Building Information Modeling (BIM)
New Approaches in Planning
What is behind the idea of »Building Information Modeling«?
Not very much, in fact this idea is not really that new. For decades, no new models have been developed in the automotive industry without all the design and construction issues being simulated, tested and decided on the computer before the first stroke of real work is done – right down to the smallest screw. It really only involves transferring individual planning stages, collision checks, calculations, etc., into the virtual world of the computer. If we apply this to architects, it means instead of having to present a building in different, individual plans and describe it in a manifold of documents and descriptive texts as was the case previously, a highly detailed and comprehensive model is created on the computer, which then forms the basis for all subsequent decisions and documents such as plans, specifications and calculations, etc. Of course, that is something of an over-simplification, and the shift to the same level of detail as in other industries will not take place in the foreseeable future. However, the direction has clearly been set. The key advantage is the creation of a more detailed design at a significantly earlier stage in the planning. This provides the opportunity for extensive optimisation of the planning; potential misunderstandings between clients and architects, critical planning situations, general difficulties and sometimes also planning errors can be identified on the virtual model and resolved where necessary without any major additional costs. Correcting a digital model is also much more cost effective than rectifying a defect on the building site.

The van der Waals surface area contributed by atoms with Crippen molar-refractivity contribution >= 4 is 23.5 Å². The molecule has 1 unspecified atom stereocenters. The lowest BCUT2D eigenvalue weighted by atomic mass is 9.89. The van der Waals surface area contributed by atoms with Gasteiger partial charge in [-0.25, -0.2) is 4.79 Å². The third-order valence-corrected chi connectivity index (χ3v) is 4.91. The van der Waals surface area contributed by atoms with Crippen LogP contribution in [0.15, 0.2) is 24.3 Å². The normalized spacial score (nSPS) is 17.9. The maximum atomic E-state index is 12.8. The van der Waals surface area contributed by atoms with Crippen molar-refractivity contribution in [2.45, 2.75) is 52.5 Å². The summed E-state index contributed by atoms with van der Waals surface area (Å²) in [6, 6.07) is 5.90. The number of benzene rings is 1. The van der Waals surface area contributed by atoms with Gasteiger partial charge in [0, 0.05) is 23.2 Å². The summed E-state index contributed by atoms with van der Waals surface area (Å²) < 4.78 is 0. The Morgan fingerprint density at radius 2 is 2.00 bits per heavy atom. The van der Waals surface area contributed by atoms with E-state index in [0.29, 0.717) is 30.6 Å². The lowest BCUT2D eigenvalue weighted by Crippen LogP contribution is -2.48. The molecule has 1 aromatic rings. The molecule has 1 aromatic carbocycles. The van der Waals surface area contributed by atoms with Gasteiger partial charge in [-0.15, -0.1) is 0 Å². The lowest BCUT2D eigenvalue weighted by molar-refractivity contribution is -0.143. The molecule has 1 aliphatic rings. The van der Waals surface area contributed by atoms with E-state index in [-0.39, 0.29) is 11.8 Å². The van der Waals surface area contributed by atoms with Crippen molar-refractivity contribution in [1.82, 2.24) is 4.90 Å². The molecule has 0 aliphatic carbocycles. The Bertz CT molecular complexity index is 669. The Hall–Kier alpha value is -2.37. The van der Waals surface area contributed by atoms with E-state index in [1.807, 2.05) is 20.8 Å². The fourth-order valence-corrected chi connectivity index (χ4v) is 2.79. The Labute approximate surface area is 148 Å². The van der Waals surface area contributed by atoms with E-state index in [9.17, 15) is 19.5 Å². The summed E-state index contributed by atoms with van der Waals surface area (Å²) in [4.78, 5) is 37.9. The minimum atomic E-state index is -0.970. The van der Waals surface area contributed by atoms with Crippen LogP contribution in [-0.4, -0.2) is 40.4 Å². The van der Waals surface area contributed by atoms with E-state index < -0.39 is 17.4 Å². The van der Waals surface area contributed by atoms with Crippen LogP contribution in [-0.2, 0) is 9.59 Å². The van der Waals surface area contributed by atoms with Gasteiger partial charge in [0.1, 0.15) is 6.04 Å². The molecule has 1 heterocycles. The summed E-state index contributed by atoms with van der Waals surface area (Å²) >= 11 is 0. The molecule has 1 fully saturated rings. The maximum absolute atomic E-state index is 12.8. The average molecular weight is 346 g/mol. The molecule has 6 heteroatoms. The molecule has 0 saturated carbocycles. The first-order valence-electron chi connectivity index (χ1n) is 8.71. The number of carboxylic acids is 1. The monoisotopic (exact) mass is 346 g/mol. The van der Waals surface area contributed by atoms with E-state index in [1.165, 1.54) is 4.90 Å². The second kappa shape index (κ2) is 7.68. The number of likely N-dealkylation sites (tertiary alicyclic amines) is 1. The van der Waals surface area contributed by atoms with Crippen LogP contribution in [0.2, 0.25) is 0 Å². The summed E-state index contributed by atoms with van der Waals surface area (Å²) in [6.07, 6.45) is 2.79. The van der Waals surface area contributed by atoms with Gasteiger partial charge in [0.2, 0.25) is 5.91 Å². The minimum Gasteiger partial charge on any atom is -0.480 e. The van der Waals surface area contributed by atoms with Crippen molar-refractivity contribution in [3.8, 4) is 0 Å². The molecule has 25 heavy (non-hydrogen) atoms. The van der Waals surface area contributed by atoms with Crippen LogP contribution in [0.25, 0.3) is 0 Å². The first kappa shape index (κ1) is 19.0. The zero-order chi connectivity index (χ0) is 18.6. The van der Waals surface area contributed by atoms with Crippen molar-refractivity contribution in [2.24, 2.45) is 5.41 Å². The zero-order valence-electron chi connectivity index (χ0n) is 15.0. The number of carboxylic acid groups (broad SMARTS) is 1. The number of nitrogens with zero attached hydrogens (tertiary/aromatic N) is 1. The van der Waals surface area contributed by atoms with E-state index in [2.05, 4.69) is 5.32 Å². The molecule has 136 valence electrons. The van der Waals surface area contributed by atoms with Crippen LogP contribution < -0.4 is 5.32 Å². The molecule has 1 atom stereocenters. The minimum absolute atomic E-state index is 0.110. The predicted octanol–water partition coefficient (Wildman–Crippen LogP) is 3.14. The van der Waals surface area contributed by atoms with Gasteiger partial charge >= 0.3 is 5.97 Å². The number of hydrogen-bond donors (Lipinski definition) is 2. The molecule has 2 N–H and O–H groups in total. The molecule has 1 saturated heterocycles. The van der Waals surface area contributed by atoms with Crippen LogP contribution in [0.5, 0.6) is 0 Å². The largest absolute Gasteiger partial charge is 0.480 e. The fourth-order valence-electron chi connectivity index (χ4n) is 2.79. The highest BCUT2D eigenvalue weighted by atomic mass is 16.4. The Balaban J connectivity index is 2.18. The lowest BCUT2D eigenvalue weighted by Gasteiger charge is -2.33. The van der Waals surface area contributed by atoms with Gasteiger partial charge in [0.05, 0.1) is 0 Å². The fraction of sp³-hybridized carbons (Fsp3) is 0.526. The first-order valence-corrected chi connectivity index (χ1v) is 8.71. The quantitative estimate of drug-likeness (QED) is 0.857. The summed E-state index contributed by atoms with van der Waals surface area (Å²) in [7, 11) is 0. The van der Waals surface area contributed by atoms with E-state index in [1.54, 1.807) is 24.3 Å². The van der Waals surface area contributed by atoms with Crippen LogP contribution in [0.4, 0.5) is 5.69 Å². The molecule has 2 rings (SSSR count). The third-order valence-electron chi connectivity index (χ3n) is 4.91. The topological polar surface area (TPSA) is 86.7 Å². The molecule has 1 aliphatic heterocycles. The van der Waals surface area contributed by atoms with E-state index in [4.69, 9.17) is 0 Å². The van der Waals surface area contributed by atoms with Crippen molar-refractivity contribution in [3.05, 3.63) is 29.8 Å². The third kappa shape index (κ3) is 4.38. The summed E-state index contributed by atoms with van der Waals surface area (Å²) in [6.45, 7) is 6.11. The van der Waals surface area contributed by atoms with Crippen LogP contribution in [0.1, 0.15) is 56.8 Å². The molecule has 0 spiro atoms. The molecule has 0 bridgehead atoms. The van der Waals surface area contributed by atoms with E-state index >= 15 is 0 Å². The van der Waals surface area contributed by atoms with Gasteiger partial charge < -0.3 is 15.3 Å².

When will BIM become mandatory?
For years there have been strong initiatives (including from the state), for example in Scandinavia, the Netherlands and Great Britain, to make these model-based planning methods the standard. In the UK, it will be mandatory for the planning of large public buildings from the beginning of 2016. However, the »BIM train« has now also arrived in Germany. In January of this year, leading German associations and institutions from the fields of planning, construction and operation, including the Federal Chamber of German Architects and the Association of German Architects (BDA), formed the »planen-bauen 4.0 – Gesellschaft zur Digitalisierung des Planens, Bauens und Betreibens mbH« (German association for the digitalisation of planning, building and operation).
How will it change the planning process?
With the BIM process, more of the important decisions are made in the very early planning stages. On the one hand, transferring to BIM requires more work from the architects at an earlier point in the planning than is currently the case with the German fee scale for architects and engineers (HOAI). On the other hand, in a good BIM model, many more building components should be used that are actually available from real manufacturers with defined properties than merely placeholders from an »electronic Rotring template« that is provided as a library with every CAD program as standard. Many manufacturers of building materials and products, such as Schüco, have therefore already invested a great deal into making their products available to developers in digital form (see also the BIMobject.com portal). The advantages of the BIM planning process for all those involved in the different phases of a building through to its use or demolition are undisputed nowadays. How the position of architects and the way they work in Germany will change over the next few years will become clear in the near future. What is important is that all those involved engage with the subject and gather the necessary experience. This is the only way to prevent development moving in an undesirable direction. However, the first steps have been taken with the foundation of planen-bauen 4.0.